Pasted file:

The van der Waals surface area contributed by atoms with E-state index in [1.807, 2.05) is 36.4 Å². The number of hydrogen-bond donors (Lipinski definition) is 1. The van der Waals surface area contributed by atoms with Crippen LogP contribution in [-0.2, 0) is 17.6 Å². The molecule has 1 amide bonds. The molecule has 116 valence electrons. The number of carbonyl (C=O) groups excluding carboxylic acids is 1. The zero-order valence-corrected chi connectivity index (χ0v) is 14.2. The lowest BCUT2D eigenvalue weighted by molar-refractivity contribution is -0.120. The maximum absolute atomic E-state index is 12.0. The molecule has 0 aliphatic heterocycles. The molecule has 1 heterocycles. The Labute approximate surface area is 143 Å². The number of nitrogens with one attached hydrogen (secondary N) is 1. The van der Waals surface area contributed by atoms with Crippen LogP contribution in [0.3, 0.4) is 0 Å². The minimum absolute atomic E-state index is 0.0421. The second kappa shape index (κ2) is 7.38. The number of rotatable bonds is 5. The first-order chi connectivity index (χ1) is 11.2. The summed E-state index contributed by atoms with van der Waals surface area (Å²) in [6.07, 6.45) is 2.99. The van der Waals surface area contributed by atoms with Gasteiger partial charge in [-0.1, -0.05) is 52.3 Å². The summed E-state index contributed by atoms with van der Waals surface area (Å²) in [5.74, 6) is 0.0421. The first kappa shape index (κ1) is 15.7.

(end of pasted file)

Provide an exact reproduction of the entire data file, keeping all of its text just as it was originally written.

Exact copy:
The van der Waals surface area contributed by atoms with E-state index in [1.807, 2.05) is 36.4 Å². The number of hydrogen-bond donors (Lipinski definition) is 1. The van der Waals surface area contributed by atoms with Crippen LogP contribution in [-0.2, 0) is 17.6 Å². The molecule has 1 amide bonds. The molecule has 116 valence electrons. The number of carbonyl (C=O) groups excluding carboxylic acids is 1. The zero-order valence-corrected chi connectivity index (χ0v) is 14.2. The lowest BCUT2D eigenvalue weighted by molar-refractivity contribution is -0.120. The maximum absolute atomic E-state index is 12.0. The molecule has 0 aliphatic heterocycles. The molecule has 1 heterocycles. The Labute approximate surface area is 143 Å². The number of nitrogens with one attached hydrogen (secondary N) is 1. The van der Waals surface area contributed by atoms with Crippen LogP contribution in [0.3, 0.4) is 0 Å². The minimum absolute atomic E-state index is 0.0421. The second kappa shape index (κ2) is 7.38. The number of rotatable bonds is 5. The first-order chi connectivity index (χ1) is 11.2. The summed E-state index contributed by atoms with van der Waals surface area (Å²) in [6.07, 6.45) is 2.99. The van der Waals surface area contributed by atoms with Gasteiger partial charge in [-0.1, -0.05) is 52.3 Å². The summed E-state index contributed by atoms with van der Waals surface area (Å²) in [5.74, 6) is 0.0421. The first kappa shape index (κ1) is 15.7.